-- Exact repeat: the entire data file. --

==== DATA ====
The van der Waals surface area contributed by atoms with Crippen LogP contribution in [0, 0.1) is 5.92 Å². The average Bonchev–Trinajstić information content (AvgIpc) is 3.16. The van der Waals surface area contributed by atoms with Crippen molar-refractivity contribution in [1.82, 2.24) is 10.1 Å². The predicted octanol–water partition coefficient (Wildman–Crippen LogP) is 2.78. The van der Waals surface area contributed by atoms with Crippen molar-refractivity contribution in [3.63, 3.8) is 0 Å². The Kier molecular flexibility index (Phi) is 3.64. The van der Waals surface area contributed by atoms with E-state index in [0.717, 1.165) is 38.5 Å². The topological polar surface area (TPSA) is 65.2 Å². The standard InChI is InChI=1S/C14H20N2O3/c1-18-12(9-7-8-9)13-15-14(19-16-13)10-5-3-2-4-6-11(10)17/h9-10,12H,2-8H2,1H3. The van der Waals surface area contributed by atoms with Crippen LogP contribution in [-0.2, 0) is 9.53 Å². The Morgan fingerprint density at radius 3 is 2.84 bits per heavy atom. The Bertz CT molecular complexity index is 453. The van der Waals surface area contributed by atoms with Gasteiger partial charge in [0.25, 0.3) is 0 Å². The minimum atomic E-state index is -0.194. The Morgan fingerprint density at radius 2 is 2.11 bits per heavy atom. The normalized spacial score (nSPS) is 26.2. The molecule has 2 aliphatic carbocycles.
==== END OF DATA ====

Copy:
The van der Waals surface area contributed by atoms with Crippen LogP contribution in [0, 0.1) is 5.92 Å². The average Bonchev–Trinajstić information content (AvgIpc) is 3.16. The van der Waals surface area contributed by atoms with Crippen molar-refractivity contribution in [1.82, 2.24) is 10.1 Å². The predicted octanol–water partition coefficient (Wildman–Crippen LogP) is 2.78. The van der Waals surface area contributed by atoms with Crippen molar-refractivity contribution in [3.63, 3.8) is 0 Å². The Kier molecular flexibility index (Phi) is 3.64. The van der Waals surface area contributed by atoms with E-state index in [0.717, 1.165) is 38.5 Å². The topological polar surface area (TPSA) is 65.2 Å². The standard InChI is InChI=1S/C14H20N2O3/c1-18-12(9-7-8-9)13-15-14(19-16-13)10-5-3-2-4-6-11(10)17/h9-10,12H,2-8H2,1H3. The van der Waals surface area contributed by atoms with Crippen LogP contribution in [-0.2, 0) is 9.53 Å². The Morgan fingerprint density at radius 3 is 2.84 bits per heavy atom. The Bertz CT molecular complexity index is 453. The van der Waals surface area contributed by atoms with Gasteiger partial charge in [0.25, 0.3) is 0 Å². The minimum atomic E-state index is -0.194. The Morgan fingerprint density at radius 2 is 2.11 bits per heavy atom. The normalized spacial score (nSPS) is 26.2. The molecule has 2 aliphatic carbocycles.